Devin Reed: Is that like an example, is a fair example? Like, if you buy something on Amazon, and you can swipe the purchase, it's like you don't even have to think. It's like if you just swipe your thumb, things are going to be there in two days.
Daniel Pink: That's part of it. It's things like some of the research showing, it's a famous now in the world of behavioral economics, where let's say you want people to put money into their 401(k). And you can do all this messaging to try to get them to do it. And it doesn't work very well. But then, if you just simply opt them in and require them to opt out, the registration levels for 401( k) s goes through the roof, because you just made it easy for them. So, we spent all this time trying to change their minds. " Oh, let me show you the importance of retirement savings. Let me give you the optimistic view of a bright retirement. Let me show you a picture of somebody in destitution because they didn't put the money in their 401(k)s." It doesn't do anything. Check the box for them. That does it.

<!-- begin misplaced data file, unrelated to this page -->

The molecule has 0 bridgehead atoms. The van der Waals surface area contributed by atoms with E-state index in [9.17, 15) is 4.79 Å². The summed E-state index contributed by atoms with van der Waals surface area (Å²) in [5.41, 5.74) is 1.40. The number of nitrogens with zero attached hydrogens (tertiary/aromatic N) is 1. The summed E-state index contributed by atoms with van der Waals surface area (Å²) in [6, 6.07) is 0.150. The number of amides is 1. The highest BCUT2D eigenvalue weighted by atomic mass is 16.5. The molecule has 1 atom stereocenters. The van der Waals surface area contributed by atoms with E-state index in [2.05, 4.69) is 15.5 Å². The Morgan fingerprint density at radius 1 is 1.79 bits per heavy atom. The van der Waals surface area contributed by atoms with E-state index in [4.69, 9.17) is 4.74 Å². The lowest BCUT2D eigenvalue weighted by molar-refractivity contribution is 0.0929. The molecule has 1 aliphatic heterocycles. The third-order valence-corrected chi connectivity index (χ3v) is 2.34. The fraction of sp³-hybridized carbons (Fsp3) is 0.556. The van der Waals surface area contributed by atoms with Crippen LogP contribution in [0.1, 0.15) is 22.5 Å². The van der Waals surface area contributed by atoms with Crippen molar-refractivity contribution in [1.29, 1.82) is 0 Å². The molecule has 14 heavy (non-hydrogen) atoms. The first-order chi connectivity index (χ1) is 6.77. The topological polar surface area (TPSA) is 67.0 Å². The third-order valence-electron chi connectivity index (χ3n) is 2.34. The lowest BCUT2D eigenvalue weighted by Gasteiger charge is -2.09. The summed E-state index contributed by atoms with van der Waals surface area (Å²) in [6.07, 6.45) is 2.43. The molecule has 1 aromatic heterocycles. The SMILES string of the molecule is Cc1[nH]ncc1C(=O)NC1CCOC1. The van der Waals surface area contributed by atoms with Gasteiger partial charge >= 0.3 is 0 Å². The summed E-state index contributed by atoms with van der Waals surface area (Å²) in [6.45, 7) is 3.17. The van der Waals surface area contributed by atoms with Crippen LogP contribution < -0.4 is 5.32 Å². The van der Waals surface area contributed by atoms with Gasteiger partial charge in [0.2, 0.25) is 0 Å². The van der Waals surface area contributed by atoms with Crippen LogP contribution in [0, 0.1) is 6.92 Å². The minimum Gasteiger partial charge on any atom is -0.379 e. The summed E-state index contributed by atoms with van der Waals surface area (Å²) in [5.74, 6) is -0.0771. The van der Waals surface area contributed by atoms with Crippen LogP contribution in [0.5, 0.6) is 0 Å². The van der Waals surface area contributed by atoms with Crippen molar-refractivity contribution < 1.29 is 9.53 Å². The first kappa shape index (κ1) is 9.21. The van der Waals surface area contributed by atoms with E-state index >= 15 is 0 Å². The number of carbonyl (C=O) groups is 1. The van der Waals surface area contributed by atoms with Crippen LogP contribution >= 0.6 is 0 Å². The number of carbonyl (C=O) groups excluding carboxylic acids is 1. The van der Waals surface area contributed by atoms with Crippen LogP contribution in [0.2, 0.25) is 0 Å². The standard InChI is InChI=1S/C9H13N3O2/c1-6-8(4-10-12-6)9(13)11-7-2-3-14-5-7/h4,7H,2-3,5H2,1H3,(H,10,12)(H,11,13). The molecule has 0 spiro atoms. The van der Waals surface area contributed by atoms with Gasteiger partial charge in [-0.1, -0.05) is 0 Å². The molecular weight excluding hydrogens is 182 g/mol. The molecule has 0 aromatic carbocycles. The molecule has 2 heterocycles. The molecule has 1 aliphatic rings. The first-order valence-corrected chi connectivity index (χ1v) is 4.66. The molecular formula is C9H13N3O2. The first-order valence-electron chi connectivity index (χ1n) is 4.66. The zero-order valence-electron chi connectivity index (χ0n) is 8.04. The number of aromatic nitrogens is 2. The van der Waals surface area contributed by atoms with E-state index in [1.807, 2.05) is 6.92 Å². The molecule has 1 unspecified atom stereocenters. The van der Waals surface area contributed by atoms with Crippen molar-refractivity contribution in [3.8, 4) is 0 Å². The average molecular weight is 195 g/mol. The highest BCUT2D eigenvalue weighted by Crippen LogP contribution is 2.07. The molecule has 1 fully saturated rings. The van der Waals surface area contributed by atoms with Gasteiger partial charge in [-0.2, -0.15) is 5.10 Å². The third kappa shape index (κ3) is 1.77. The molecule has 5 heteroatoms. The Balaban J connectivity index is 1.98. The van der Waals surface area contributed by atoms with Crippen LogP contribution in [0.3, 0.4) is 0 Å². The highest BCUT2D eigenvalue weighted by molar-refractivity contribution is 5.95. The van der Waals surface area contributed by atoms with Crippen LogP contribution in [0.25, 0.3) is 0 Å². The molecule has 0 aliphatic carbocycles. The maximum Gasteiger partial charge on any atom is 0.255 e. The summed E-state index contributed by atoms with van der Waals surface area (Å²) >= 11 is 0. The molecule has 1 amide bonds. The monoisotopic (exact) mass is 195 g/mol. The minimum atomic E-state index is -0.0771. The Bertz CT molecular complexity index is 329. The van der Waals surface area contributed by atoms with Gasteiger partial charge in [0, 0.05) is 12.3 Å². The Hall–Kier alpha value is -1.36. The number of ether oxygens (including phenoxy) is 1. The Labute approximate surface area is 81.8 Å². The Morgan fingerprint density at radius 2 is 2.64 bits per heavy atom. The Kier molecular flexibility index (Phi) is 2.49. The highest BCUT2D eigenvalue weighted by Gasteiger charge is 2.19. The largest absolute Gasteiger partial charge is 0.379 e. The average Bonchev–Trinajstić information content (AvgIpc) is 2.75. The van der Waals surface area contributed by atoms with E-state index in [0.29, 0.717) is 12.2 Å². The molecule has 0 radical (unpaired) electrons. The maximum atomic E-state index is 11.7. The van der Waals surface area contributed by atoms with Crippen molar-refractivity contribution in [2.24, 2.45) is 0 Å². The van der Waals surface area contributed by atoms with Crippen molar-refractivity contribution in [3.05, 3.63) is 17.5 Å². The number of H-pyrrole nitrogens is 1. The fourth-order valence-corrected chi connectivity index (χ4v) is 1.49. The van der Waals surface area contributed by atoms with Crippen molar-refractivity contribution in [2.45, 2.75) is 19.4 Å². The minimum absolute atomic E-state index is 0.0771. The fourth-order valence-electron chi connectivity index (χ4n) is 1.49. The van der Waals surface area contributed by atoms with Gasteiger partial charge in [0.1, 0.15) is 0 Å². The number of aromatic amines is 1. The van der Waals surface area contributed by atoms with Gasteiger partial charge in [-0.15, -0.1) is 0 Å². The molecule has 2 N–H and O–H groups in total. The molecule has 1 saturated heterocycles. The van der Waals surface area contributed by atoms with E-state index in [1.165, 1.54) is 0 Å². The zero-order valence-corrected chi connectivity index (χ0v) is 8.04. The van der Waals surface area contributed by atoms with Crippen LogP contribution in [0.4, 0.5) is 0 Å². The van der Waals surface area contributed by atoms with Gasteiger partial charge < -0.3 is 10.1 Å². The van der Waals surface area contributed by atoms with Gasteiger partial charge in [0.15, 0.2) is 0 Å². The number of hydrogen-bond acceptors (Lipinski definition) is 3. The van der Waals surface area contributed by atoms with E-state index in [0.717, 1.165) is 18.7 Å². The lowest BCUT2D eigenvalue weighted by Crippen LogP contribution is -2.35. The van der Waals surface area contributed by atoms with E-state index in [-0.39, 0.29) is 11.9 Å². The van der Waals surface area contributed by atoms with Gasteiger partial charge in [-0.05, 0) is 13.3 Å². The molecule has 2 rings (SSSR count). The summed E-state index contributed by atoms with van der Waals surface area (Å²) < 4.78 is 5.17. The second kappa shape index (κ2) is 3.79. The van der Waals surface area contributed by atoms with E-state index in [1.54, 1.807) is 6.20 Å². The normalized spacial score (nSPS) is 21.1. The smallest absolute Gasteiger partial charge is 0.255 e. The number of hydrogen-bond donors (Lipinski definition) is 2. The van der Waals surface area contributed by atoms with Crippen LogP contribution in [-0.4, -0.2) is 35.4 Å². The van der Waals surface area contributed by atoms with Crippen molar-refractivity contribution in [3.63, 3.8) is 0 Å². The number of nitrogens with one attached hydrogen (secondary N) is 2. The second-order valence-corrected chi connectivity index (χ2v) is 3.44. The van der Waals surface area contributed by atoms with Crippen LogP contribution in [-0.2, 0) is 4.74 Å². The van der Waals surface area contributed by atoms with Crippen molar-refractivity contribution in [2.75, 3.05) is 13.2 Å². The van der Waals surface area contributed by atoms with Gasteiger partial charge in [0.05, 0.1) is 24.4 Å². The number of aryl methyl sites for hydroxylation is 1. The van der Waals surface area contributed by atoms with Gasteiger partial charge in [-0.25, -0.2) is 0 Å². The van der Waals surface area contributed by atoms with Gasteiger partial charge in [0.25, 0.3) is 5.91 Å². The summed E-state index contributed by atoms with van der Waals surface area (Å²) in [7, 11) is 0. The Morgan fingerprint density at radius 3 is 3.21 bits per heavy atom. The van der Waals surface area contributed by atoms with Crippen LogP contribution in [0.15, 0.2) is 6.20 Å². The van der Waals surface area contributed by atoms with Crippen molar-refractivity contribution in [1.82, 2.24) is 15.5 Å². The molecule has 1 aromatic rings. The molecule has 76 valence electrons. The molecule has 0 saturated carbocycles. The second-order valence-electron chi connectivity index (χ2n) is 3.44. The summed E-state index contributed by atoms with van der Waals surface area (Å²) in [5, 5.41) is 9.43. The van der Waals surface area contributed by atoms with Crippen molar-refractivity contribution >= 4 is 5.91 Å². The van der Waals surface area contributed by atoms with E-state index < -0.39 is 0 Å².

Devin Reed: Can't change someone's mind. Make it easy for them.
Daniel Pink: You should put that bumper sticker on the car you just bought.
Devin Reed: There we go. Yeah. Dan, I'm going to ask you one final question, and it's a question we ask all of our guests. How would you describe sales in one word?
Daniel Pink: Betterment.
Devin Reed: That's a good one.
Daniel Pink: What you're trying to do is you're trying to make things better. You're trying to make things better for the other side and by extension to the world. And I guess if I had a hyphenated word, if I was allowed to be promiscuous with hyphens, I might say, non- hyphens, zero hyphen sum, nonzero sum. Or I could say positive sum, maybe that's what I would... it's a positive sum.